Sarah Jaffe is an advocate, a mother, and the author of Wanting What’s Best: Parenting, Privilege, and Building a Just World. As an attorney for children in the foster care system, she was tasked with advocating for the most vulnerable children in our nation. But once she became a mother, she was troubled by the stark difference between the lives of the children she met at work and the lives of the children she met in her parenting life. Was her only duty as a parent to get “the best” for her own daughter? Or did she have an obligation to try to make decisions that would help make a more equitable society?
In her new book, Sarah attempts to answer two questions: first, what choices should individual parents make? Second, what collective action can we as a society take to make our systems work better for everyone? As she shares her own challenges in coming to terms with her own privilege, she also learns from those who are most affected by our nation’s systemic inequality and those who are working to change those systems. Whether it’s childcare or college, activism or wealth, Sarah tackles the most uncomfortable issues in order to give parents the perspective and actionable guidelines they need to make more equitable decisions.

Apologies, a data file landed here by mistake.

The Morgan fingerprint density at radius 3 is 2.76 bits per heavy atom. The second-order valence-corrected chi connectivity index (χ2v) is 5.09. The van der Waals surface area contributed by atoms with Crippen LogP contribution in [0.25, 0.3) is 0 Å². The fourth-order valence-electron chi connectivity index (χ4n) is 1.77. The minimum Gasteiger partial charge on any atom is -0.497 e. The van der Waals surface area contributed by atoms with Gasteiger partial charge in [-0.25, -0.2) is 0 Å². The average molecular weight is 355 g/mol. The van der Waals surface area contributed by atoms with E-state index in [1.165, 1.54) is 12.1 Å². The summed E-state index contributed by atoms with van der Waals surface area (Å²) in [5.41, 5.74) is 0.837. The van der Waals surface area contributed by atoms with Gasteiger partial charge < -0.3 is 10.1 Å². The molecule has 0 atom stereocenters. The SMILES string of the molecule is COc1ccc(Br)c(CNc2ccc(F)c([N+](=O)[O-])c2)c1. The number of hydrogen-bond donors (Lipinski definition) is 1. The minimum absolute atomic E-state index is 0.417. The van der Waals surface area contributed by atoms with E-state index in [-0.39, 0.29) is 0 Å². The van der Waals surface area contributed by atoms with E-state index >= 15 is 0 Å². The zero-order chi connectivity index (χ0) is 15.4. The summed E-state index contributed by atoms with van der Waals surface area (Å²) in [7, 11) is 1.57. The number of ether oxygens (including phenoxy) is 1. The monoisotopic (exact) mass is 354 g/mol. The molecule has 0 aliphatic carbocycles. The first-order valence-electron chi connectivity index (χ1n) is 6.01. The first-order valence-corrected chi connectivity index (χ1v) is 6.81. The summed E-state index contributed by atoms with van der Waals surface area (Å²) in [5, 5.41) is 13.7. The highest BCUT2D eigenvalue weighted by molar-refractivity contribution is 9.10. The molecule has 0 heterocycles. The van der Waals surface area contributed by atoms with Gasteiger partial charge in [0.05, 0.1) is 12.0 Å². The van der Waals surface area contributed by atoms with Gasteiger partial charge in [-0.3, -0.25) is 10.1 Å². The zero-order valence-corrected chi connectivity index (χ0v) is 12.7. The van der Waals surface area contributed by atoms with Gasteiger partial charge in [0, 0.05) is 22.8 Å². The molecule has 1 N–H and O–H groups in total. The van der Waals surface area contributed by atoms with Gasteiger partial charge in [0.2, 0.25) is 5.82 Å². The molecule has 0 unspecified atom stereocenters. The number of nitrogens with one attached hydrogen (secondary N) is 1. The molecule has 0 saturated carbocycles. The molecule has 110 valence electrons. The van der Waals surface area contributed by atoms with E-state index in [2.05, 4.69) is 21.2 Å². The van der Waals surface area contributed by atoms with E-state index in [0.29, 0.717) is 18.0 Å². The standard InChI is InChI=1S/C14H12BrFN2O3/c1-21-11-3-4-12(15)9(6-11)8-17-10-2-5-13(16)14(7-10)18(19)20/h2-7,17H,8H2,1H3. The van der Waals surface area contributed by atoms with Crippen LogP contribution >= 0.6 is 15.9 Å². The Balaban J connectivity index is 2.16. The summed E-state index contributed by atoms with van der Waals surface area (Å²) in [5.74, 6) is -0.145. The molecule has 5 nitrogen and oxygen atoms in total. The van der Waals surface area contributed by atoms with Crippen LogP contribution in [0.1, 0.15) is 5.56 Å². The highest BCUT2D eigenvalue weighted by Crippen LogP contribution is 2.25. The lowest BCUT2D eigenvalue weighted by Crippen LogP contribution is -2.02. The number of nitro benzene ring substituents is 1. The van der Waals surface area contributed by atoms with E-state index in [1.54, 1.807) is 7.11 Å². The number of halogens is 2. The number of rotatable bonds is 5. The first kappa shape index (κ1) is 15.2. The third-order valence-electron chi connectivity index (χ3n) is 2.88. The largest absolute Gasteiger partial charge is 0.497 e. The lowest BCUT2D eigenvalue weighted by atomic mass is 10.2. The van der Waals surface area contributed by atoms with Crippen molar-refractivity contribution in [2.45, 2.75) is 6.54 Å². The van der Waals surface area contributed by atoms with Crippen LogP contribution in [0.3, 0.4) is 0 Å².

Her writing on these and other parenting subjects can be found in Slate, LitHub, The Rumpus, Catapult, and Romper. A graduate of Columbia Law School, she practiced law at the Children’s Law Center and A Better Childhood, both nonprofit law firms. She also currently consults, speaks, and writes on child welfare issues.
Think About Your Parenting Values
Get the Values-Based Parenting Journal (a free printout).
Before you became a parent, you may have dreamed about all the wisdom you were going to impart to your child and all the valuable lessons you were going to teach. Then, you started the all-consuming work of actually being a parent, and all those ideals tend to go on the back burner in the hustle and bustle of the day-to-day.
My hope is that this short journal will give parents of any aged kids a chance to reflect on the role that pressure from our peer group, our families of origins, and the culture at large can play in our parenting decisions, and to think about what values are most important to us as parents and as people.